In the score formula created, five factors were selected: female, calorie intake, presence of a daytime caregiver, family’s preferred place of care is home, and having something other than fatigue as the main symptom that resulted in hospitalization. Meta-analyses have not identified sex as an independent determinant for home death (7,8). A possible reason women were more likely to be discharged home in this cohort is that less than 40% of the female patients reported their spouse as the primary caregiver compared with approximately 80% of the male patients. This marked difference may indicate that the caregivers for the female were younger people capable of caring for patients. For example, children often become the caregivers for their mothers when they are discharged and moved back to their homes.
The results indicate that calorie intake, having a daytime caregiver, and the family preferring home as the place of care are factors associated with being discharged home; these results are consistent with existing studies (7-10). Miura et al. reported that the higher the calorie intake on the first day, the more likely the patient was to transition home, according to the results of a multivariate analysis of the study exploring predictors of possible discharge to home from a palliative care ward (15). Similarly, we found that a “calorie intake of 520 kcal or more on the first day” could be a useful factor for patients to be discharged home. Furthermore, multiple empirical studies have shown that “home” being the family’s preferred place of care is a particularly strong factor facilitating discharge to home (7-10,15,16).
Furthermore, fatigue was known to be a symptom that is associated with a high level of distress (23,24). However, there is conflicting evidence as to whether fatigue, or any other physical symptoms, are associated with home death (7,8). A potential interpretation of the finding in this cohort that fatigue was associated with hospital death (i.e., less likely to discharge to home) is that treatment options to overcome fatigue are limited, and fatigue has a significant impact on daily life that results in a lower possibility of discharge to home (15). The presence of fatigue might also mean that the patient’s general condition has deteriorated; thus, substituting the fatigue item with other items, such as performance status, prognostic scores, or vital signs, might be of value in future studies.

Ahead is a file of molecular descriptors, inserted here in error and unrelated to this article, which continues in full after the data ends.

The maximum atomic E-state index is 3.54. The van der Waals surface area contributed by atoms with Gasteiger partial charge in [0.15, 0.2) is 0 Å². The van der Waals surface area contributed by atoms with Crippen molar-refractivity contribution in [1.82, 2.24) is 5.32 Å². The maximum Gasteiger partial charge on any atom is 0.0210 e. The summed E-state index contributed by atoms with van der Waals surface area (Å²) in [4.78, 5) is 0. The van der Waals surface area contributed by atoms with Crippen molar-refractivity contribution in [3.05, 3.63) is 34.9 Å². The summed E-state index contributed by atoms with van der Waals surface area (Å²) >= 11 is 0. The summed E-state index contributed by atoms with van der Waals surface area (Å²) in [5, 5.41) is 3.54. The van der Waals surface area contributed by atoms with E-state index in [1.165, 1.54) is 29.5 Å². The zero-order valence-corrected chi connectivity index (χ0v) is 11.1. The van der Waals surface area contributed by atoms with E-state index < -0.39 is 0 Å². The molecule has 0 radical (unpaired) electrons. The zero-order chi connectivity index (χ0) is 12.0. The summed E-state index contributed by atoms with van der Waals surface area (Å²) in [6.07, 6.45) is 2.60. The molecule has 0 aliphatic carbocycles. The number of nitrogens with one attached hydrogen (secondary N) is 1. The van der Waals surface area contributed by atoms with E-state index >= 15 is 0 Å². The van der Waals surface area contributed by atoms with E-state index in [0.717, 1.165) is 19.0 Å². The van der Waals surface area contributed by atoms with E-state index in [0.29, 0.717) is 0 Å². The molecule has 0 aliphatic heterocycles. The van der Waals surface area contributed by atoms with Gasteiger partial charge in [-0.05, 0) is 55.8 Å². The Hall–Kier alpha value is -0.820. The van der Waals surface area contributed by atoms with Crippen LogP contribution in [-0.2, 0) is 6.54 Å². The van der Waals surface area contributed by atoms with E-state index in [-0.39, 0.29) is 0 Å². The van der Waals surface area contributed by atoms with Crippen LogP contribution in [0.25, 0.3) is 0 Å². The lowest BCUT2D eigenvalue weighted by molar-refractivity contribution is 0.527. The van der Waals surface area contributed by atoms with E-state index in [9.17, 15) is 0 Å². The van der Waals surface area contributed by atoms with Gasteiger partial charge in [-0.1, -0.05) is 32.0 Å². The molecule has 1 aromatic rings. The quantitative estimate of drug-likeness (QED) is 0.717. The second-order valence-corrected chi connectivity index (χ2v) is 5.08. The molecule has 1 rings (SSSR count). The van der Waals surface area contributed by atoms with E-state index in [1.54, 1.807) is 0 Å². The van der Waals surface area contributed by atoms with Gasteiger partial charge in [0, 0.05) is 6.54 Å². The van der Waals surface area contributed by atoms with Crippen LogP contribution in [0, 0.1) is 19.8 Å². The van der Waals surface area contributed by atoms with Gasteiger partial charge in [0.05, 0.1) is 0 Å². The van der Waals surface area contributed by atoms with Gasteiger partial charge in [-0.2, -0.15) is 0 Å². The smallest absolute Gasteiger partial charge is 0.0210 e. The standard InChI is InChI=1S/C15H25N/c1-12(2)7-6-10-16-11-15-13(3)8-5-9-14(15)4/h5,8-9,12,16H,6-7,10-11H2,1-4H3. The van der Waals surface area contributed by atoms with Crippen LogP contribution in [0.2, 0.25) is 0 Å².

There are several limitations of this study. First, this is a single-center study, and validation in a multicenter study is needed. Second, we did not include the economic status of the patient’s family because, in the Japanese healthcare system, all medical costs are covered by the national insurance program; the upper limits for self-payment are about 1,000 USD per month, even in populations with relatively high incomes. Third, the sample size was relatively small. There was a heavy weight on one item in the equation (i.e., 139 points for family preference for home death). Fourth, although sex was identified as a predictive factor of home discharge, there might be complex interactions among variables such as the patient’s sex, their relationship to the primary caregiver (spouse or not), and the age of the primary caregiver. Fifth, we used ad-hoc cutoff points for all variables. Sixth, there would be cultural differences in interpreting the study results; for example, the culture of looking after one’s elderly family member at home differs among countries. Seventh, we could not explore the effect of the inclusion of admission length before PCU transfer due to lack of data, and future study could be improved if admission length is added as a variable. Eighth, although we adopted “home discharge” as an outcome, “length of stay at home” may be a more important outcome. The finding that the rate of home death was sufficiently high in our patients who had been discharged home (49% compared with the national average of 13%) provides some rationale indicating the value of this outcome. Future studies might explore “length of home stay” or “home death” as outcomes.
In conclusion, whether a patient admitted to a PCU can discharge to their home could be predicted using the simple clinical tool described in this study. However, further validation and outcome studies are warranted.
Reporting Checklist: The authors have completed the STARD reporting checklist. Available at https://apm.amegroups.com/article/view/10.21037/apm-22-902/rc
Data Sharing Statement: Available at https://apm.amegroups.com/article/view/10.21037/apm-22-902/dss
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Conflicts of Interest: All authors have completed the ICMJE uniform disclosure form (available at https://apm.amegroups.com/article/view/10.21037/apm-22-902/coif). The authors have no conflicts of interest to declare.
Ethical Statement: The authors are accountable for all aspects of the work in ensuring that questions related to the accuracy or integrity of any part of the work are appropriately investigated and resolved. The study was conducted in accordance with the Declaration of Helsinki (as revised in 2013). The study was approved by the Ethical Review Committee for Clinical Research of Toyama Kouseiren Takaoka Hospital. (Approval No. 20190829003; the full protocol is available from the corresponding author). Informed consent was waived due to the national guideline by the Ministry of Health, Labour and Welfare, i.e., Ethical Guidelines for Medical and Biological Research Involving Human Subjects.
Open Access Statement: This is an Open Access article distributed in accordance with the Creative Commons Attribution-NonCommercial-NoDerivs 4.0 International License (CC BY-NC-ND 4.0), which permits the non-commercial replication and distribution of the article with the strict proviso that no changes or edits are made and the original work is properly cited (including links to both the formal publication through the relevant DOI and the license). See: https://creativecommons.org/licenses/by-nc-nd/4.0/.